Aside from that brief buying binge, my winter and spring were mainly highlighted by speech contests.  I am assistant speech coach at Garrigan, and (for better or worse) we have one of the largest competitive speech programs in Iowa.  It seemed as if every free second of my time from January through April was booked solid with students rehearsing their selections and with contests.  It's an activity I love to hate.  I detest the hours of work that go into it for nominal pay, but I do enjoy working with the kids (especially on the individual events) and I was very pleased when our school had its best season ever in this activity.

I did quite a bit of traveling  in summer.  My major trip was with my brother Paul and his family.  In June I joined them on a vacation to the northeast and eastern Canada.  I had never visited the New England states, Quebec, or New Brunswick before, and it was a marvelous experience.  I found out how little one remembers from high school language classes without practice, too.  My high school French totally escaped me all through Quebec.

Later in the summer I drove to Maquoketa to visit my brother John and his wife Janet, stopping to visit some friends and the attractions of eastern Iowa along the way.  This was my major independent "vacation" of the year, and I really enjoyed it.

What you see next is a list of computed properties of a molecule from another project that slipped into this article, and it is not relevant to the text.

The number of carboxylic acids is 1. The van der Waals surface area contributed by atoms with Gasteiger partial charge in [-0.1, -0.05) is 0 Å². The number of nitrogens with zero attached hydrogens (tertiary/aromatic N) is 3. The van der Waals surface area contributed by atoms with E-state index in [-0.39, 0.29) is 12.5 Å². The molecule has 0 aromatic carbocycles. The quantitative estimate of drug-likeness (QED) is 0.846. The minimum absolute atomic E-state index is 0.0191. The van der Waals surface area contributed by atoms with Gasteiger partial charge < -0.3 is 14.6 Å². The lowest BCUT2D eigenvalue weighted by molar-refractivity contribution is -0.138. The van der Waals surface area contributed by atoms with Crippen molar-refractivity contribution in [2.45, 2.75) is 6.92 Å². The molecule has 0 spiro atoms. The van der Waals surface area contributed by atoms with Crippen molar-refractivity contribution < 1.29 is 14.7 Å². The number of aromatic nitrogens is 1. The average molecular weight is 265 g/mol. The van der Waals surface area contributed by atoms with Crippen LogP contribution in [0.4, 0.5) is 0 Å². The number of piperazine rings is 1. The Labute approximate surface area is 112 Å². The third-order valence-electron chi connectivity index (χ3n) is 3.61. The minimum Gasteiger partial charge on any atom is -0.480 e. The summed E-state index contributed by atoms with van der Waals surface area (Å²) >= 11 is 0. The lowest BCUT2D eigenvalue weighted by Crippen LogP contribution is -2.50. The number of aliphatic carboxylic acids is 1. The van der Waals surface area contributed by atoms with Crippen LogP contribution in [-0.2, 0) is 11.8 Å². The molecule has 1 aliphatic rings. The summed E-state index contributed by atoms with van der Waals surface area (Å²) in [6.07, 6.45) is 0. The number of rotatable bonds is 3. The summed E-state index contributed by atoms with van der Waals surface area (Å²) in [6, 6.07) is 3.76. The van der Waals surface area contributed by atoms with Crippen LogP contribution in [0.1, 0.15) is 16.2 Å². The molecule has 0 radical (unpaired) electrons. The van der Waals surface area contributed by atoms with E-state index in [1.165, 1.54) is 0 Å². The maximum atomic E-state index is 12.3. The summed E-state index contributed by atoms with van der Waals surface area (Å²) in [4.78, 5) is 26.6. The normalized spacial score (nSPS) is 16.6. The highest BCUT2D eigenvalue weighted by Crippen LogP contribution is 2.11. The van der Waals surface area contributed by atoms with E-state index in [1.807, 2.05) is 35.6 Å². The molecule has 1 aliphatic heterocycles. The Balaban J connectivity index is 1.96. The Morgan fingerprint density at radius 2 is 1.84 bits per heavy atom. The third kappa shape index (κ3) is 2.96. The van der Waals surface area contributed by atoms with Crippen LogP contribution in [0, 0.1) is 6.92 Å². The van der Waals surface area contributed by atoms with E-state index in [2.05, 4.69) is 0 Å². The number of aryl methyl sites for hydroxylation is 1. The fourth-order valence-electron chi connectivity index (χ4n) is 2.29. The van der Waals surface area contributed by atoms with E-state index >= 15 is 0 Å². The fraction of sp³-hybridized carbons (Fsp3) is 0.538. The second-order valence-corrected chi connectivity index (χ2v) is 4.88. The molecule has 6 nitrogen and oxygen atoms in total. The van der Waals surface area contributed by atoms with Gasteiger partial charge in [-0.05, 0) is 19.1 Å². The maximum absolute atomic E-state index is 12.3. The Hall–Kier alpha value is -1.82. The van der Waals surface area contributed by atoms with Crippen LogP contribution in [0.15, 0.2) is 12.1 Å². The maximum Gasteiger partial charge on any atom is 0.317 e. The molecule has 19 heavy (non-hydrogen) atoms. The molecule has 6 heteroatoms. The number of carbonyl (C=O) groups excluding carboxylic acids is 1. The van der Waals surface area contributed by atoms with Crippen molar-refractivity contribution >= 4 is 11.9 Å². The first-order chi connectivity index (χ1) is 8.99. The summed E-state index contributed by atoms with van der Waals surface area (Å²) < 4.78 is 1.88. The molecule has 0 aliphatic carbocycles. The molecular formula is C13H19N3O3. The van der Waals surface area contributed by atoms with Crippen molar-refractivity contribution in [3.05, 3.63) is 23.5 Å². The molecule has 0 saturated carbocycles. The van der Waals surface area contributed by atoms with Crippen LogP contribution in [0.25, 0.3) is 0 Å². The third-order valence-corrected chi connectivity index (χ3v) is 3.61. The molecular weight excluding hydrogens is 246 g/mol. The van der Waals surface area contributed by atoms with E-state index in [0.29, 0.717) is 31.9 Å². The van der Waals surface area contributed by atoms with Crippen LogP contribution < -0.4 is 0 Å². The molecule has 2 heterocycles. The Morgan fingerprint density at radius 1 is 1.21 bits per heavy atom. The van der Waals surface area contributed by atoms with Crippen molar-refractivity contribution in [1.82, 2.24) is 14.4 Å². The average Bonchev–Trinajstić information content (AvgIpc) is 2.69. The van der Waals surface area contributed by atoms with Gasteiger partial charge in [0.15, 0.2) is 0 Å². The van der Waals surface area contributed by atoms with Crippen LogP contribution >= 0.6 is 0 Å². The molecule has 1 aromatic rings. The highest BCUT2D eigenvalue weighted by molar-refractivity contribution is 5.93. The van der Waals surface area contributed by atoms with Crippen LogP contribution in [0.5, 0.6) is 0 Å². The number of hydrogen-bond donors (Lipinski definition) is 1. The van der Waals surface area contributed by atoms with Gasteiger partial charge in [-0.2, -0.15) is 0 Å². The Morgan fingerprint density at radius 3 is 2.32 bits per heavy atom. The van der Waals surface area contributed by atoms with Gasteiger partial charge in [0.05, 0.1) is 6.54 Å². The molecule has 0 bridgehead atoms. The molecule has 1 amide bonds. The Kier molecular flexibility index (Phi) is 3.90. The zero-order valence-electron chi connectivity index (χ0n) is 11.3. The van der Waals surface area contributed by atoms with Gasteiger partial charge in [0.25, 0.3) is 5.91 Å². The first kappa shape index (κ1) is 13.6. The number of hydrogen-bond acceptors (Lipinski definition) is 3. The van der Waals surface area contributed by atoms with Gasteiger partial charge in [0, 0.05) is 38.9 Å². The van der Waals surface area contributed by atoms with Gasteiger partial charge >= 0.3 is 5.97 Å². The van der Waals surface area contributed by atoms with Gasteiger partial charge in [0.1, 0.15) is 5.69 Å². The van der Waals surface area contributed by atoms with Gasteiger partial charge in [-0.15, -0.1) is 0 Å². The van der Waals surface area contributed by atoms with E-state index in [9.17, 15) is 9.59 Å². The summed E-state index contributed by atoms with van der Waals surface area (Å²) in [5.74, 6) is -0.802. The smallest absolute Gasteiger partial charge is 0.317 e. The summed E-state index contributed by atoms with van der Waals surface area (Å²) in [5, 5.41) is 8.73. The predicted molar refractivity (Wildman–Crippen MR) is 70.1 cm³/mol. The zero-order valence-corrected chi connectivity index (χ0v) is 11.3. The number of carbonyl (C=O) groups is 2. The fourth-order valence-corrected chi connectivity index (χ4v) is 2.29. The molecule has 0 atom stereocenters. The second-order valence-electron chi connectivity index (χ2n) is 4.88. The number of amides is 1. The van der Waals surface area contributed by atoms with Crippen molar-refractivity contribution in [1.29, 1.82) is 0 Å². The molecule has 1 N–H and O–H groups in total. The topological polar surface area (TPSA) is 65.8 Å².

I also made several shorter trips around western Iowa, Minnesota, and South Dakota to try to discover just what there is to see and do around where I live now.  There are a lot of things around here, but they are much more spread out than things are further east.  I'm getting used to living in and calling northwest Iowa home, but the whole area still seems very barren and unpopulated.  I'm not sure I'll ever quite get used to that.

The rest of the family seem generally good.  I keep in close touch with everyone by phone, and we see each other at holidays and such like.

I visited Paul and Nancy in Oskaloosa over Thanksgiving.  Paul is teaching a new course in Soviet heritage this fall, which seems to be both a lot of work and a lot of fun for him.  Their daughter Rachel turned one in July.  She's walking and climbing now--and saying a few words.  Right now she's in a phase of calling everyone she likes "Mom", but it's clear from her actions who Mom and Dad really are.